Robert Kiyosaki is one name that requires no introduction. As one of the biggest names in the entrepreneurship world, his reputation speaks for himself.
Everyone seems to have a different opinion about this man according to Quora, but there’s no denying the fact that he’s incredibly successful. Education and public speaking are his obvious strengths, and thousands of people have attended his seminars or purchased his learning products on Amazon over the years. Many people have benefited from his teachings.
One of the most interesting things about Robert Kiyosaki is that he targets people of all types, ages, and backgrounds. He’s even created video games that educate kids and adults about financial concepts. If you want to wrap your head around some difficult concepts in this complex industry, Robert Kiyosaki offers some of the best learning resources out there. He’s made financial knowledge simple, fun, and easily accessible by just about anyone.
But sometimes, for a truly valuable educational experience, we have to go back to the basics. Instead of learning using software, it pays to read good old-fashioned books. And Robert Kiyosaki has created one of the most popular and successful book series in the world – Rich Dad Poor Dad. This series has sold a whopping 27 million copies all over the globe, and it’s been translated into 51 different languages.
Let’s be honest – an author can’t reach those kinds of numbers without having written an interesting book. And that’s exactly what Rich Dad Poor Dad is. But for newcomers to the series, the book can seem like a bit of a mystery. Even if millions of people all over the world love it, how can you be sure that you’ll enjoy it? More importantly, how do you know you’ll actually benefit from it?
After reading this extensive review, we hope all those questions and more will be answered. We’re about to take a deep dive into this book, and figure out what it’s all about. You’ll get all that facts, and then it’ll be up to you to make up your own mind. It’s definitely a book PDF that a lot of people are thinking about purchasing… So we hope to make your decision even easier…
Rich Dad Poor Dad – An Introduction
The first thing you need to realize about this book is that it really creates a lot of division among critics. Some people love it, while others completely hate it. Some people read it over and over again, absorbing as much knowledge from the book as possible. Others don’t really seem to understand what the book is trying to teach them. Every book has its fair share of critics, and Rich Dad Poor Dad is no different. But we can safely say that what Robert Kiyosaki was trying to do when he wrote this book was to inspire people.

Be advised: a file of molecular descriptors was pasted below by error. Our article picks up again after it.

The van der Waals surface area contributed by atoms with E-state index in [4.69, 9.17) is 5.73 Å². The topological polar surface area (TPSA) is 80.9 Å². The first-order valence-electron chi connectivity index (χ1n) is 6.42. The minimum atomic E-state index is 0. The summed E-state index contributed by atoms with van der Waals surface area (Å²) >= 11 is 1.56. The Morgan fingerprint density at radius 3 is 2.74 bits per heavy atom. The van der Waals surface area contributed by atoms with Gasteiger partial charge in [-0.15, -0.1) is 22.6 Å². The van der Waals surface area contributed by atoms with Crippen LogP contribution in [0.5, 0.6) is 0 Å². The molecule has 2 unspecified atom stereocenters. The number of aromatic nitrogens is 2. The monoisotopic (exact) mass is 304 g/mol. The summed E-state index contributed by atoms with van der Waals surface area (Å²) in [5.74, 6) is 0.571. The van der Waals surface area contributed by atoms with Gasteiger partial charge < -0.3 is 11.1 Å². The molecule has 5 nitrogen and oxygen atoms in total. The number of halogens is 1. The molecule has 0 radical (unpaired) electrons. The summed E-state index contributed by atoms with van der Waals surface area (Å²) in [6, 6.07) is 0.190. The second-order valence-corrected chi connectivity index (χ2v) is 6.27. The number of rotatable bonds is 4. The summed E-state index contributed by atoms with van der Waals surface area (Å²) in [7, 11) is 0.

And when you read this book, you might also feel that spark. It’s definitely designed to get everyone excited about the world of business – even those who have no entrepreneurial experience whatsoever. That is why the book succeeds, but it’s also why it fails. The average person becomes excited with the “how-to guide” that the book seems to contain, but fails to realize that the steps cannot really be applied in the real world. Some would say that the book contains teachings which are dangerously close to “get rich quick” schemes.
At its very core, Rich Dad Poor Dad is trying to help its readers redefine the term “asset.” In Robert Kiyosaki’s point of view, an asset is only something that actually generates income and cash flow. According to that definition, your house would not be considered an asset, for example. The book’s lessons are presented almost like a story, and they draw the reader in.
Robert Kiyosaki’s Six Lessons
So what kind of lessons will you find in this book? Robert Kiyosaki stresses 6 core lessons as the basis of Rich Dad Poor Dad. How did Robert learn these lessons? As the title suggests, the teachings come from a comparison between a rich dad and a poor dad. The “rich dad” was actually someone that Robert knew when he was growing up – a guy who owned multiple businesses. The “poor dad” was actually Robert’s own father. Throughout the book, the reader learns from the successes of the rich dad, while also learning from the mistakes of the poor dad. It’s an effective way to contrast good financial decisions and bad ones, and it shows us that a good plan can make a huge difference.
The first lesson that you’ll learn in Rich Dad Poor Dad is that “The Rich Don’t Work For Money.” This simple lesson can be interpreted in many different ways – although only one is truly correct. Robert Kiyosaki isn’t saying that rich people don’t do any real work. What he’s saying is that rich people don’t work towards an end goal of putting a few extra dollars in their bank account at the end of each day. Instead, rich people work towards learning new lessons and methods to make an infinite amount of money – to the point where money is no longer an issue for them.
Their goal is not a higher wage. Their goal is a business that will make wages obsolete in their own life. Passive, recurring income might sound like a lazy person’s dream, but that’s a bit of a misconception. Setting up a good cash flow actually takes an incredible amount of hard work, risk, and initial investment. Essentially, you are deciding not to pursue the “safe” option of a dependable wage every day, and instead pursuing a business venture that doesn’t guarantee you anything. But in the end, we all know who ends up being richer.
Robert Kiyosaki also explores the definition of wealth in this section of the book. When he talks about his “rich dad,” he never fails to mention how careful the man is with his money. The rich dad doesn’t spend his money on sports cars or mansions. The most important thing about being rich isn’t material possessions, but reaching a point where money is no longer a concern. Of all the sections of the book, this one generally receives the most praise – even among those who criticize the book as a whole. This is a lesson that rings true with a lot of people, and it does a great job of hooking us in with the first few chapters.